& Juliet

Reviewed by Nikki Cotter

Opening Night verdict ⭐️⭐️⭐️⭐️⭐️

Some jukebox musicals come and go faster than you can say Hit Me Baby One More Time others like Mamma Mia really hit the spot becoming staples of the theatre scene; enter new kid on the block & Juliet a magnificent mash-up of legendary songwriter Max Martin’s biggest hits which judging by tonight’s thunderous standing ovation is without doubt here to stay.

Bursting into vibrant life with opening number ‘Larger Than Life’ & Juliet directed by Luke Sheppard gives an absolute masterclass in musical theatre. Visually stunning and with a cast that reads like a who’s who of theatre royalty & Juliet takes you on a joyous ride of empowerment, uplifting fun and star quality sass.

Forget what you know about Romeo & Juliet, this fresh production transforms the Bard’s tragic tale as Anne Hathaway (played spectacularly by Cassidy Janson) tells husband William Shakespeare (an impressive Oliver Tompsett) that his ending for the star-crossed lovers is…well basically shit; thus opening the gates for Juliet’s journey of sensational self-discovery as she explores for the first time what it means to truly get a life!

Oliver Tompsett and Cassidy Janson take on part narrator part player roles as the two inventively weave themselves into the narrative, influencing and entertaining throughout. Tompsett makes for a determined, unwavering Shakespeare that is until wife Anne (Cassidy Janson) takes his quill and sets about influencing not only Juliet’s but her own story. Both are perfectly cast, they spark wonderfully off each other with razor sharp comedic timing and genuinely warm wit.

Miriam-Teak Lee is simply outstanding as Juliet, giving an absolutely world-class performance, delivering powerhouse vocals with ease while her warm charisma combined with instant likability gets the audience immediately on side. It’s a thrill to join her on this fabulous ride as we will this fine heroine to find her own happy ending.

Best friend May is played beautifully by Arun Blair-Mangat his raw fragility when delivering Britney’s much-loved ‘I’m Not a Girl, Not Yet a Woman’ is packed with genuine heart and gut-wrenching emotion while Tim Mahendran is excellent as love interest Francois adding a perfect twist to proceedings while taking the story to another unexpected level.

Special mention must go to David Badella and Melanie La Barrie as Lance and Nurse who are quite simply a joy to watch, bringing the house down during their outrageously funny duet Teenage Dream/Break Free. Jordan Luke Gage introduces us to a very different kind of Romeo, an empty-headed heartthrob who may not be quite as innocent as he seems, Gage thrills with his spectacular arrival while his hilarious doe-eyed dorkish delivery is lapped up by the audience.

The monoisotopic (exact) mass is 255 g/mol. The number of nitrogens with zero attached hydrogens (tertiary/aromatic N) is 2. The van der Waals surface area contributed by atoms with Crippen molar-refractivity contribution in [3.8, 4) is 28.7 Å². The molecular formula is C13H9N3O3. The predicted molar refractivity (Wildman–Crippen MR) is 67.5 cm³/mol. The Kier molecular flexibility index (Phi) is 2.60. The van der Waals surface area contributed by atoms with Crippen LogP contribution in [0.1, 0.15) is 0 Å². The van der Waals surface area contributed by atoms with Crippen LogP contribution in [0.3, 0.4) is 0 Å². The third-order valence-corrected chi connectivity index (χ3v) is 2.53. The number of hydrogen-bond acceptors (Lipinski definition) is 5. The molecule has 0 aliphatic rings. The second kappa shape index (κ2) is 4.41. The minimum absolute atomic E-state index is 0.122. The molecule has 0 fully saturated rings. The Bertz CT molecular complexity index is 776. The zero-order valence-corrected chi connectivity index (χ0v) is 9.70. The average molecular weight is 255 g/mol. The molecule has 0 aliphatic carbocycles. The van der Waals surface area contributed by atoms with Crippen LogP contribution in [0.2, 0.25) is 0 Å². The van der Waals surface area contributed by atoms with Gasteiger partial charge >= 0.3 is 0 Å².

No review of the show would be complete without heaping praise on the insanely talented ensemble who look like they are having the time of their lives on stage. They deliver Jennifer Weber’s slick choreography with precision and a sass Beyoncé would be proud of just when you think they couldn’t get any better they crank it up a notch more, absolutely stunning.

Set designer Soutra Gilmour has created something epic here as the constantly evolving set continues to surprise while Paloma Young’s stunning costume design is a glorious meeting of period mixed with modern, think intricately detailed corsets teamed with sumptuous sports luxe and you’re halfway there.

It’s hard to believe the songs featured weren’t specifically written for the show Bill Sherman and Dominic Fallacaro’s arrangements of Max Martin’s mega hits fit the show like a glove while David West Read’s script finds a measured balance between hilariously funny and touchingly tender.

& Juliet is the musical we need right now, the ultimate in feel-good fun offering a joyous night of escapism while tackling modern themes with positivity and truth. You’ll laugh, you’ll cry, you’ll dance your socks off before leaving with the biggest smile on your face with a heart well and truly warmed. Sensational fun from the first beat, we absolutely want Shakespeare that way!

& Juliet is on at the Manchester Opera House until Saturday 12th October before it moves to London’s Shaftesbury Theatre tickers available here.

Fisherman’s Friends

Reviewed by Matt Forrest

Opening Night verdict ⭐️⭐️⭐️⭐️⭐️

The acapella group Fisherman’s Friends rise is nothing short of remarkable. From humble beginnings in the Cornish village of Port Isaac through to playing the Pyramid stage at Glastonbury. Along the way there is a gold selling album, numerous national and international tours, two feature films and now Fisherman’s Friends: The Musical, a fantastic, feel-good production, that will see your emotions bob up and down like a buoy on a choppy night in the North Sea.

Based on a true story, the story begins showing the two passions of our protagonists, fishing and singing, as the group bring in the catch of the day, during some pretty hazardous conditions, all done with a song in their hearts. It’s a neat introduction to Lucy Osborne’s fabulous looking set that manages to fill the huge stage of the Lyric theatre. Fishing boat, local pub and even a Soho night club, the staging is top draw.